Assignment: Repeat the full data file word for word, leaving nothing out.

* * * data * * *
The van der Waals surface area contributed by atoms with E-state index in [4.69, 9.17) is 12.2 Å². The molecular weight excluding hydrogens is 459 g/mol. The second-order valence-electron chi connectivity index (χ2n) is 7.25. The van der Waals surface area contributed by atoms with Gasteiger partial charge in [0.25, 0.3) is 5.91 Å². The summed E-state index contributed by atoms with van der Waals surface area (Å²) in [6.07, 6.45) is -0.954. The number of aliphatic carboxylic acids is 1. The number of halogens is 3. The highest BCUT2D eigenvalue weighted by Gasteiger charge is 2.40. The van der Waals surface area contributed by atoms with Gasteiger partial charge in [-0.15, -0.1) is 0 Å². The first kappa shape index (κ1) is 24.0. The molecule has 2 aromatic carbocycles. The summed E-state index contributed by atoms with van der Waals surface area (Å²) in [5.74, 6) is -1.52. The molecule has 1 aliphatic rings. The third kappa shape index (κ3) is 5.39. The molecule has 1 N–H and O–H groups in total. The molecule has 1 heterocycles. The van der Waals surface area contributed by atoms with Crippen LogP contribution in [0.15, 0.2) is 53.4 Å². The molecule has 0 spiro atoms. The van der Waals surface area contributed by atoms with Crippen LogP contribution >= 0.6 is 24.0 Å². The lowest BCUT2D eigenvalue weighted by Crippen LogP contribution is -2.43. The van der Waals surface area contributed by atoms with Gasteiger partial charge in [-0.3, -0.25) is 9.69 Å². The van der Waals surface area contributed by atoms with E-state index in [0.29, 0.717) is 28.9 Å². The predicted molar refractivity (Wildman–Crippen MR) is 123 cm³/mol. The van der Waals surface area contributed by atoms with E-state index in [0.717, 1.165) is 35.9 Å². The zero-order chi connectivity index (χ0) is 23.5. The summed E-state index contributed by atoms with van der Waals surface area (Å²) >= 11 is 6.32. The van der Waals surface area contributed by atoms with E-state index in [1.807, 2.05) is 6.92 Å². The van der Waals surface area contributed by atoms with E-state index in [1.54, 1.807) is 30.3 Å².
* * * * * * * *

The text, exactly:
The van der Waals surface area contributed by atoms with E-state index in [4.69, 9.17) is 12.2 Å². The molecular weight excluding hydrogens is 459 g/mol. The second-order valence-electron chi connectivity index (χ2n) is 7.25. The van der Waals surface area contributed by atoms with Gasteiger partial charge in [0.25, 0.3) is 5.91 Å². The summed E-state index contributed by atoms with van der Waals surface area (Å²) in [6.07, 6.45) is -0.954. The number of aliphatic carboxylic acids is 1. The number of halogens is 3. The highest BCUT2D eigenvalue weighted by Gasteiger charge is 2.40. The van der Waals surface area contributed by atoms with Gasteiger partial charge in [-0.15, -0.1) is 0 Å². The first kappa shape index (κ1) is 24.0. The molecule has 2 aromatic carbocycles. The summed E-state index contributed by atoms with van der Waals surface area (Å²) in [5.74, 6) is -1.52. The molecule has 1 aliphatic rings. The third kappa shape index (κ3) is 5.39. The molecule has 1 N–H and O–H groups in total. The molecule has 1 heterocycles. The van der Waals surface area contributed by atoms with Crippen LogP contribution in [0.15, 0.2) is 53.4 Å². The molecule has 0 spiro atoms. The van der Waals surface area contributed by atoms with Crippen LogP contribution >= 0.6 is 24.0 Å². The lowest BCUT2D eigenvalue weighted by Crippen LogP contribution is -2.43. The van der Waals surface area contributed by atoms with Gasteiger partial charge in [-0.3, -0.25) is 9.69 Å². The van der Waals surface area contributed by atoms with E-state index in [0.29, 0.717) is 28.9 Å². The predicted molar refractivity (Wildman–Crippen MR) is 123 cm³/mol. The van der Waals surface area contributed by atoms with E-state index in [0.717, 1.165) is 35.9 Å². The zero-order chi connectivity index (χ0) is 23.5. The summed E-state index contributed by atoms with van der Waals surface area (Å²) >= 11 is 6.32. The van der Waals surface area contributed by atoms with E-state index in [1.807, 2.05) is 6.92 Å². The van der Waals surface area contributed by atoms with E-state index in [1.54, 1.807) is 30.3 Å².